For more information on our SANS DFIR courses, please visit our Forensics Courses list. And to read more about the coin and the history of the term “Forensicator,” check out our Community – Lethal Forensicator Coin page.

Using ProcDOT Plugins to Examine PCAP Files When Analyzing Malware

ProcDOT is a free tool for  analyzing the actions taken by malware when  infecting a laboratory system. ProcDOT  supports plugins, which could extend the tool’s built-in capabilities.  This article looks at  two plugins that help examine contents of the  network capture file loaded into ProcDOT.  If you’re not already familiar with ProcDOT,  review its documentation before proceeding.

As of this writing, the tool comes with the Servers List plugin. In addition, you can install the Extract Files Form PCAP plugin, mentioned below, from its Github repository.  If you’re using the REMnux distribution, you will find ProcDOT and these plugins already installed and configured (run the “update-remnux” command to get the latest versions).

The directory structure of ProcDOT files includes the “plugins” subdirectory. This is where you should  copy the files that implement the plugins. Once the plugins have been installed, they will be visible in the Plugins menu of ProcDOT.  However, you won’t be able to actually use the plugins until after you’ve loaded the data files that you want to analyze.

procdot-plugins-menu

The Servers List plugin, written by ProcDOT’s author Christian Wojner,  generates a listing of hostnames and IP addresses from the loaded PCAP file, as shown below. It’s not an earth-shattering feature, but this can be handy if the network capture includes a lot of systems.

procdot-servers-list

The plugin Extract Files Form PCAP  was  created by  Brian Maloney. It allows you to extract files transferred during the network session that was captured in the PCAP file. After asking you to specify the output directory, this plugin saves the carved files there.

procdot-plugins-extract-pcap

Though standalone PCAP carving and mining tools exist, it’s convenient to perform    such tasks within ProcDOT if you’re already using the tool for examining other aspects of the infected system in your  malware analysis lab.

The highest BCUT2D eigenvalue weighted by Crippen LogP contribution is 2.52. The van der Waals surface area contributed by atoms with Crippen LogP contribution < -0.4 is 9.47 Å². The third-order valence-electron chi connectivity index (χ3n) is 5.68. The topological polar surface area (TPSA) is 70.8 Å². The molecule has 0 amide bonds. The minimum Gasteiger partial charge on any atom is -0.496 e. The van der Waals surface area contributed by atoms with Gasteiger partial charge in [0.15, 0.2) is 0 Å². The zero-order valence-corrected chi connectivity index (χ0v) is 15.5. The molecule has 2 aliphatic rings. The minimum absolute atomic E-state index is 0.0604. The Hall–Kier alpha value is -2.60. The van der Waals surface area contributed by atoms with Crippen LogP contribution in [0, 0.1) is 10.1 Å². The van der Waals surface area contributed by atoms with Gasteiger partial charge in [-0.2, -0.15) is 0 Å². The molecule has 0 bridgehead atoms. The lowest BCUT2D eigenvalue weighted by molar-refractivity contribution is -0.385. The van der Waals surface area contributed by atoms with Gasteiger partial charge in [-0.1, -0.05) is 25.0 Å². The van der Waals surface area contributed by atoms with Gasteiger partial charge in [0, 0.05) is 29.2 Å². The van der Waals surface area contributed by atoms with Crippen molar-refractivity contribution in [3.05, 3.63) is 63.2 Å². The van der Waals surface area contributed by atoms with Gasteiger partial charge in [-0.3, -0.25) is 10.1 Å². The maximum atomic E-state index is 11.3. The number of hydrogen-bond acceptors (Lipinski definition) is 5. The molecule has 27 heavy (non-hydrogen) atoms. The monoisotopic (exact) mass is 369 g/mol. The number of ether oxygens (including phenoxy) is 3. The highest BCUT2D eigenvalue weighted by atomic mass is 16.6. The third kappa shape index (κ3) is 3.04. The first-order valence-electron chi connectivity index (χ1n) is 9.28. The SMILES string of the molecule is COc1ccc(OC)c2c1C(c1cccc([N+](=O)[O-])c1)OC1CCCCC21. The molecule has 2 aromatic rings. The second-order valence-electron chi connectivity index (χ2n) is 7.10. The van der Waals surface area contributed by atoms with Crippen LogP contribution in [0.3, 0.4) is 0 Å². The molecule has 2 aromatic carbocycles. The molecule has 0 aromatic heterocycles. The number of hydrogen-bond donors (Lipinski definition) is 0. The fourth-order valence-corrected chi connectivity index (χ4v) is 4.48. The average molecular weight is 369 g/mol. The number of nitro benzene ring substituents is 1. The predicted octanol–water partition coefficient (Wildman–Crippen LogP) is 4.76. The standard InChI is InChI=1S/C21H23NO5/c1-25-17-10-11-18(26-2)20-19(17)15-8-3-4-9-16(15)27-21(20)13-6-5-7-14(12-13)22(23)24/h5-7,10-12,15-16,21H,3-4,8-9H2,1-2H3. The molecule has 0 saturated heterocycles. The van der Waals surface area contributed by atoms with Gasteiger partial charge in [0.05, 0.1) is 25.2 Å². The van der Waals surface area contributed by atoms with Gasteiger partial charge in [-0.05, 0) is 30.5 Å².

—  Lenny Zeltser

Lenny Zeltser teaches  malware analysis at SANS Institute and focuses on safeguarding customers’ IT operations at NCR Corp. He  is active on Twitter  and writes a security blog.

2015 DFIR Monterey Network Forensic Challenge Results

2015-03-04 UPDATE: I’ve added some thought process/methodology to the answers inline below.


Thanks to everyone that submitted or just played along with the SANS DFIR Network Forensic Challenge!  We had over 3,000 evidence downloads, and more than 500 submissions!  Per the rules, the winner must have answered four of the six questions correctly.  Then, by random selection among those submissions, the winner was selected.

We’re excited to announce that Henry van Jaarsveld is the winner for this challenge!  Congratulations, and we hope you enjoy your SANS OnDemand Course.  Great work, Henry!

Thanks for all the submissions and interest in this challenge.  If you enjoyed the questions – no matter how many questions you answered – you should check out FOR572: Advanced Network Forensics and Analysis. The class is available via OnDemand, as well as the following live and virtual SANS events:

More live and virtual/remote events are being added all the time, so keep checking the course page for additional offerings.

The challenge answers are listed below:

  1. At what time (UTC, including year) did the portscanning activity from IP address 123.150.207.231 start?

Answer: Aug 29 2013 13:58:55 UTC

Portscanning activity is typically characterized by connection attempts to a range of ports. This is often repaid and originates from the same IP address. Some scanning utilities may or may not use the same source port or a small cluster of source ports. In this case, the following command get you started:

$ grep SRC=123.150.207.231 messages

The first result is below:

Aug 29 09:58:55 gw kernel: FW reject_input: IN=eth0 OUT= MAC=08:00:27:53:38:ee:08:00:27:1c:21:2b:08:00 SRC=123.150.207.231 DST=98.252.16.36 LEN=44 TOS=0x00 PREC=0x00 TTL=41 ID=35517 PROTO=TCP SPT=38553 DPT=3306 WINDOW=1024 RES=0x00 SYN URGP=0

However, we’ve asked for the time in UTC, which is the only recommended time zone to use for forensic reporting. To find the offset, examine the same “messages” file further. This isn’t often an explicitly logged value, so context is necessary. The following line shows the syslog time (system local time) and a corresponding UTC value. Therefore, it is reasonable to state that the system’s time zone is UTC-4 during the time the file was created.

Aug 29 07:07:40 gw kernel: rtc_cmos rtc_cmos: setting system clock to 2013-08-29 11:07:08 UTC (1377774428)


  1. What IP addresses were used by the system claiming the MAC Address 00:1f:f3:5a:77:9b?

Answer: 169.254.20.167, 169.254.90.183, 192.168.1.64

This is an exercise in using Wireshark/tshark display filters. The following tshark command will answer the question quickly:

$ tshark -n -r nitroba.pcap -T fields -e 'ip.src' -Y 'eth.src == 00:1f:f3:5a:77:9b and ip' | sort | uniq

-n: suppress DNS lookups
-r nitroba.pcap: file to read
-T fields: use “fields” output format
-e ip.src: output just the “ip.src” field, as defined by the Wireshark/tshark parsers